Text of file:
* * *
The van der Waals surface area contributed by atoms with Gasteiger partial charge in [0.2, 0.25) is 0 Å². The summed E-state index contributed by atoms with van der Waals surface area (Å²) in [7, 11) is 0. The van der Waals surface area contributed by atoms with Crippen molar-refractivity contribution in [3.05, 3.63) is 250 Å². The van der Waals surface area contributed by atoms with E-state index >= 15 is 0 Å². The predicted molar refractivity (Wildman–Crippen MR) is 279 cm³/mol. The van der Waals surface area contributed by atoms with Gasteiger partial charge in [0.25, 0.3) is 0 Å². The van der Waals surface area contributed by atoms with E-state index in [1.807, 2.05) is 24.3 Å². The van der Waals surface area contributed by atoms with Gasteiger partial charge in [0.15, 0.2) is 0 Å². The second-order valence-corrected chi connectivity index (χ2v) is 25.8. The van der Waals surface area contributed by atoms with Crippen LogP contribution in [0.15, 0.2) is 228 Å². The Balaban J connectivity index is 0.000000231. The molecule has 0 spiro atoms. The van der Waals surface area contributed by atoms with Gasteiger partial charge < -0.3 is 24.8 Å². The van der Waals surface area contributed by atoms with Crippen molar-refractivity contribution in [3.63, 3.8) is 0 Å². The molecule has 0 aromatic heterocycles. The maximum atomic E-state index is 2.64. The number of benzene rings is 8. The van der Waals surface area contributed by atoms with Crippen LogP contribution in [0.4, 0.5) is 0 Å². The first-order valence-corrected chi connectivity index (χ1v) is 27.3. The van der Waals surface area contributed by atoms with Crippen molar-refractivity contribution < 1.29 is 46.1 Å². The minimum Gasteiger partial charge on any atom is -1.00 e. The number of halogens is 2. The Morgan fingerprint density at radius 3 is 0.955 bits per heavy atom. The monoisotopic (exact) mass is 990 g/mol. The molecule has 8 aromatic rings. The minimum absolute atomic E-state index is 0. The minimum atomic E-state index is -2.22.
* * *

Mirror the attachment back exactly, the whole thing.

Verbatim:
The van der Waals surface area contributed by atoms with Gasteiger partial charge in [0.2, 0.25) is 0 Å². The summed E-state index contributed by atoms with van der Waals surface area (Å²) in [7, 11) is 0. The van der Waals surface area contributed by atoms with Crippen molar-refractivity contribution in [3.05, 3.63) is 250 Å². The van der Waals surface area contributed by atoms with E-state index >= 15 is 0 Å². The predicted molar refractivity (Wildman–Crippen MR) is 279 cm³/mol. The van der Waals surface area contributed by atoms with Gasteiger partial charge in [0.25, 0.3) is 0 Å². The van der Waals surface area contributed by atoms with E-state index in [1.807, 2.05) is 24.3 Å². The van der Waals surface area contributed by atoms with Gasteiger partial charge in [0.15, 0.2) is 0 Å². The second-order valence-corrected chi connectivity index (χ2v) is 25.8. The van der Waals surface area contributed by atoms with Crippen LogP contribution in [0.15, 0.2) is 228 Å². The Balaban J connectivity index is 0.000000231. The molecule has 0 spiro atoms. The van der Waals surface area contributed by atoms with Gasteiger partial charge < -0.3 is 24.8 Å². The van der Waals surface area contributed by atoms with Crippen molar-refractivity contribution in [3.63, 3.8) is 0 Å². The molecule has 0 aromatic heterocycles. The maximum atomic E-state index is 2.64. The number of benzene rings is 8. The van der Waals surface area contributed by atoms with Crippen LogP contribution in [0.4, 0.5) is 0 Å². The first-order valence-corrected chi connectivity index (χ1v) is 27.3. The van der Waals surface area contributed by atoms with Crippen molar-refractivity contribution < 1.29 is 46.1 Å². The minimum Gasteiger partial charge on any atom is -1.00 e. The number of halogens is 2. The Morgan fingerprint density at radius 3 is 0.955 bits per heavy atom. The monoisotopic (exact) mass is 990 g/mol. The molecule has 8 aromatic rings. The minimum absolute atomic E-state index is 0. The minimum atomic E-state index is -2.22.